Introduction. A Willfulness Archive
1. Th is translation uses the En glish spelling “wilful.” I have in this book used the
American spelling as it allows us to see the “will” in “willful.” I should note also that in the
German story the child is not given a gender. In this En glish translation of the German
story, the child is “she” but in some other translations the child is “he.” I will address the
willful child in this book as “she” because I would argue willfulness tends to be registered
as a feminine attribute. However, I hope to show how the gendering of will as well as
willfulness is complicated (see chapter 2). Boys and men can be called willful, although
that call might sound diff erently and have diff erent eff ects.
2. I explore the relation between property and the will in the fi nal section of chapter
1 with specifi c reference to Hegel and Marx.
3. Classical and early modern texts cited are referred to using book number, chapter
number (where relevant) and page number.
4. From Oxford En glish Dictionary Online (2008). All dictionary defi nitions used in
this book are from this edition.
5. Probably the only text I have come across that foregrounds “willfulness” in off er-
ing a history of the will is Richard E. Flathman’s Willful Liberalism. However his book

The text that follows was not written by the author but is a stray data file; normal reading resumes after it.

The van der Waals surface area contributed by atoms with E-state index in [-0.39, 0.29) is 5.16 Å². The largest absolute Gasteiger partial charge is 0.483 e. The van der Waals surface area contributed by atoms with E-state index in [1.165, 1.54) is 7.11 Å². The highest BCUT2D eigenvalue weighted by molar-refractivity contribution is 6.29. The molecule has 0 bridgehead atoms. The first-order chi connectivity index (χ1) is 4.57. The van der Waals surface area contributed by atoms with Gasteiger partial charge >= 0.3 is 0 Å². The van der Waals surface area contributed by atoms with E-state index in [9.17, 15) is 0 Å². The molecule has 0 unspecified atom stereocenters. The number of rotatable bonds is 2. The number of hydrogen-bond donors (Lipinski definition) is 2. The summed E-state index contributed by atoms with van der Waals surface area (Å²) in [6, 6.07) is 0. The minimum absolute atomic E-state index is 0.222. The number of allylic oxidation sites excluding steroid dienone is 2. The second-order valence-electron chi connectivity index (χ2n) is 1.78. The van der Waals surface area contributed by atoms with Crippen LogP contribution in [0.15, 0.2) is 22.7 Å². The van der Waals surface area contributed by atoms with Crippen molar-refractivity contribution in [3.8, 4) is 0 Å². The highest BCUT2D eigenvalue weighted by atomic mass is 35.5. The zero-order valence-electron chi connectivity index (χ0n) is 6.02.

does not involve a discussion of willfulness as an attribution: it is rather a defense of
a style of liberalism, a refashioned liberalism that is in the “free spirit” of Nietz sche,
focusing on the creativity and self- making of individuals (1992, 208). Flathman does
off er some important readings of voluntarism, including theological voluntarism, and
this book provides a useful contrast to Hannah Arendt’s Th e Life of the Mind (1978). His
approach to the “semiotic of the will” could also be related to my emphasis on will and
willfulness as a grammar (1992, 158), although he uses this method primarily to avoid
thinking of the will as a “single entity and force” (159), while my interest is in developing
a model of how the will is socially, aff ectively, and unevenly distributed between per-
sons and things. My argument also attempts to disentangle willfulness from individu-
alism. For a useful edited collection debating Flathman’s willful liberalism, see Honig
6. In this section and the book that follows, my argument rests on teasing out the
relationship between two words/concepts “will” and “willfulness.” I should note that